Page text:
Think less about a book room and more about an information resource was the first point. If a library is simply a place for books then it has a very short timeline ahead of it indeed. Think more about the library as a service, having a teacher-librarian who can act as a filter, a connection maker, an information expert for learners. Someone who can support inquiry learning through the development of information literacy competencies in addition to the development of children as readers.

In this case if this is the model for the librarian, then ‘where’ the library is becomes less important. How the teacher-librarian can add value to the learning that goes on in the hubs is. It’s about a partnership in learning- more of a Learning Commons approach, where children are encouraged to ‘become critical consumers of information’ (OSLA, 2010, p. 3). It’s a question I know Amesbury School in Wellington are addressing with the intentional appointment of a teacher librarian to work within their new learning hubs.

The second point though is an important one, and it’s about the place of a library as one of helping to engender a love of books and of reading. It’s often a place of sanctuary for many children, particularly those who don’t always enjoy being outside during the breaktimes. And a wander through our library space over a few lunchtimes this week revealed just that.
education  technology 
may 2012 by gnat
Study: One in Three Americans Fails Naturalization Civics Test - Washington Whispers (
85 percent could not define "the rule of law."
75 percent did not know function of the judicial branch.
71 percent were unable to identify the Constitution as the "supreme law of the land."
63 percent could not name one of their state's Senators.
62 percent did not know the name the Speaker of the U.S. House of Representatives.
62 percent could not identify the Governor of their state.
57 percent could not define an "amendment."
politics  education 
may 2012 by gnat
Home | Apps for Good
teaches real world net entrepreneurship to schoolkids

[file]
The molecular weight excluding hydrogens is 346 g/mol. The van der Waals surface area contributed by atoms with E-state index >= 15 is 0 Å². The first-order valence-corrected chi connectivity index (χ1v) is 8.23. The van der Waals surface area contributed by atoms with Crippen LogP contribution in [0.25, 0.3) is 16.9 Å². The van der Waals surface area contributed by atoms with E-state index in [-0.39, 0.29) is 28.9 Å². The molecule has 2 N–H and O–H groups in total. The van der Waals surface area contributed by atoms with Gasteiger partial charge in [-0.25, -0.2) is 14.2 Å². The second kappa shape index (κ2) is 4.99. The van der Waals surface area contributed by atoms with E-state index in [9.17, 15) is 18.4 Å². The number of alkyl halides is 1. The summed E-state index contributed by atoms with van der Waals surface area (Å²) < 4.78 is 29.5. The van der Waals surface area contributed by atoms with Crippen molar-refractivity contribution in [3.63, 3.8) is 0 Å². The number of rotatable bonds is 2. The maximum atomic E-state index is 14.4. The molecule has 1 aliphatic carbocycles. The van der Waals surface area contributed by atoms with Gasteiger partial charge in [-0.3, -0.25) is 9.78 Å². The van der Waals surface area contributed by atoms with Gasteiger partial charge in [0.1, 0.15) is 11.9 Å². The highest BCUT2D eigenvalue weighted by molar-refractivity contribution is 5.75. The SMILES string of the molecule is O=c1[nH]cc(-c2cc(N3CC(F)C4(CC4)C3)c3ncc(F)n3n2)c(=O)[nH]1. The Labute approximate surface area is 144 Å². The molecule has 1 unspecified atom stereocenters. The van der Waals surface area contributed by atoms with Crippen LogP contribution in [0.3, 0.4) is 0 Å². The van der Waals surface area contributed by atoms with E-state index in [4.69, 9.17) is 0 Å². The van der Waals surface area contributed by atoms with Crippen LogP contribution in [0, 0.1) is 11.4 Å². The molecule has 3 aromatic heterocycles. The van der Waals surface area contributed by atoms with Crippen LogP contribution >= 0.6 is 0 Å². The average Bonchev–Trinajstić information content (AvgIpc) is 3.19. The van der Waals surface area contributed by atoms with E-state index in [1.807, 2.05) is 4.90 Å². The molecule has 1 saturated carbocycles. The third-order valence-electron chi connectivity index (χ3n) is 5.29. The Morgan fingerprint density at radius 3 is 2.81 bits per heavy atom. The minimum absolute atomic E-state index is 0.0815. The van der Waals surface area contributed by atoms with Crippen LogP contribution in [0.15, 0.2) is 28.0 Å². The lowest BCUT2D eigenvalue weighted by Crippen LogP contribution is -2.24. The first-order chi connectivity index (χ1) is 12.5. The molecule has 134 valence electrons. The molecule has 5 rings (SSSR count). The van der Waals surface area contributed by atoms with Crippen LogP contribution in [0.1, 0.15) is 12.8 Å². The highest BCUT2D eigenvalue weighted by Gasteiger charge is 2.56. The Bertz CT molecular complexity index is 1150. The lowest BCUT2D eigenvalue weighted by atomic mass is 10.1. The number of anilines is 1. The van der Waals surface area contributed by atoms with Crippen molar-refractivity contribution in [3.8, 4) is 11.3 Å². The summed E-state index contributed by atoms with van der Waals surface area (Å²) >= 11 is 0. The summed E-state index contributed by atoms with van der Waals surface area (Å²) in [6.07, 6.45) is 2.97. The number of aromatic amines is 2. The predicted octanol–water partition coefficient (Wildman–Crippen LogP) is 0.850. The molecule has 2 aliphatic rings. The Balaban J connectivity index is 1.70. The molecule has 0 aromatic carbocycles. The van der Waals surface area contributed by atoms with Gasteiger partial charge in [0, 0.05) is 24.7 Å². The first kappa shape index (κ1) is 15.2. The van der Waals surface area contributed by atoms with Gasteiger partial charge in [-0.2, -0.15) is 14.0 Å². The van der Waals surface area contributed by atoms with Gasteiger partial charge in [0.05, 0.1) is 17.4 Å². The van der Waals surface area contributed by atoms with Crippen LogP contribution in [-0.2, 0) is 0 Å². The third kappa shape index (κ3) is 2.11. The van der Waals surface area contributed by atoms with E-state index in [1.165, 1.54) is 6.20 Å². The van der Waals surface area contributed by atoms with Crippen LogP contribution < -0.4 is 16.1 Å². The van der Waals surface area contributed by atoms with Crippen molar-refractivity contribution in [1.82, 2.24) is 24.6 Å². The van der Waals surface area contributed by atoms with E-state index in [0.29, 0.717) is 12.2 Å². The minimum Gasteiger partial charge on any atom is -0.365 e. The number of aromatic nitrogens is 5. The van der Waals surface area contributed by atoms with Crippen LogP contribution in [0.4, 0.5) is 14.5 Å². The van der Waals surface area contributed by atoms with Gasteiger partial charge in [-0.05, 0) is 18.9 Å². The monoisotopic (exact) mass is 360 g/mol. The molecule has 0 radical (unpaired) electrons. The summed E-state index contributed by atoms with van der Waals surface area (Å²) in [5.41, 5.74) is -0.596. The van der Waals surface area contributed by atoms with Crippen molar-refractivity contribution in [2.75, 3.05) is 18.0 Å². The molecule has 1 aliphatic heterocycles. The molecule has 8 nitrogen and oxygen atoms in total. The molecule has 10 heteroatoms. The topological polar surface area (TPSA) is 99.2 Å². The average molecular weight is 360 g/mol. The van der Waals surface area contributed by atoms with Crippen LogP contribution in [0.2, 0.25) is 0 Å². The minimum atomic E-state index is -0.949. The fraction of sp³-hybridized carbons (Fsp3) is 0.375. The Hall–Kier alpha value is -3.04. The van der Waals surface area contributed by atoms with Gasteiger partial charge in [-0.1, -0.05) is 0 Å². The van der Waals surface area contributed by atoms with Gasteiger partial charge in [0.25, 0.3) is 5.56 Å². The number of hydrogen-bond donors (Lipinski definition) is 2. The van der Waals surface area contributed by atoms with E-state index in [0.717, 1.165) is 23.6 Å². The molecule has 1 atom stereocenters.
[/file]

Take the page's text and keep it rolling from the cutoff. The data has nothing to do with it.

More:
education  android  app  design  mobile  entrepreneurship 
april 2012 by gnat
motivating tomorrow’s biologists « Talking Teaching
allowing students to explore the outdoors through research projects is a proven way to encourage them to inquire deeply about the world in which they live.
february 2012 by gnat
Ministry of Education - Positive Behaviour for Learning
The Positive Behaviour for Learning Action Plan is a major shift in the management of disruptive behaviour in the education system
october 2011 by gnat
Web Applications
learn Ruby on Rails with John Ousterhout.

Yes, this sounds like "Learn Windows System Administration with Dennis Ritchie"
web  programming  education 
october 2011 by gnat
Smarter Science
open source framework for teaching and learning science in grades 1-12. very suited to inquiry.
education  science 
october 2011 by gnat
Curriculum guidelines / Home - Te reo Māori
Curriculum Guidelines for Teaching and Learning Te Reo Māori in English-medium Schools: Years 1-13
maori  language  education 
october 2011 by gnat
Data Mining Courses | Stanford University
$15k for a certificate. What happens when someone else offers tests and certification?
october 2011 by gnat
BBC News - Digital textbooks open a new chapter
South Korea all-digital curriculum materials by 2015
education  digital  media 
october 2011 by gnat
UC Berkeley’s excellent anatomy lectures on YouTube – Boing Boing
Integrative Biology 131 classes that UC Berkeley puts on YouTube, taught by Professor Marian Diamond, who has many claims to fame, including working with Albert Einstein's glial cells. She's also an engaging and clever lecturer, charming and informative. The class runs to about 48h worth of lectures, and it really is fascinating stuff.
education  biology 
october 2011 by gnat
Kiwi students making most of Internet access
Percentage of NZ students with computer access at home compared to the OECD average.
* 2000
NZ: Computer 79%, Internet 62%
OECD: Computer 72%, Internet: 45%
* 2009
NZ: Computer 96%, Internet 92%
OECD: Computer 94%, Internet 89%
What students use the computer for at home (percentage):
* 79 - Browsing for fun at least once a week.
* 71 - Using email.
* 68 - Doing homework at home more than once a week.
* 63 - Chatting online.
* 60 - Downloading music, films, games or software.
* 52 - Browsing internet for schoolwork frequently.
education  computers  oecd  data 
july 2011 by gnat
The initial impulse is still to intervene and fix the problem, or critique the actions of the teacher who
made the mistake. It also often leads students to frame their own
research around educational success stories. The idea is to pick an
intervention that promises to improve education—a new teaching
technique, curriculum approach, instructional technology, reform
effort, or administrative structure—and study it in practice. The
desired outcome is that the intervention works rather well, and
the function of the study is to document this and suggest how
the approach could be improved in the future. This often leads
to an approach to scholarship (and eventually to a kind of scholarly literature) that is relentlessly, unrealistically, sometimes
comically optimistic—one that suggests that there is an implementable answer to every educational problem and that help is always on the way
education  research 
june 2011 by gnat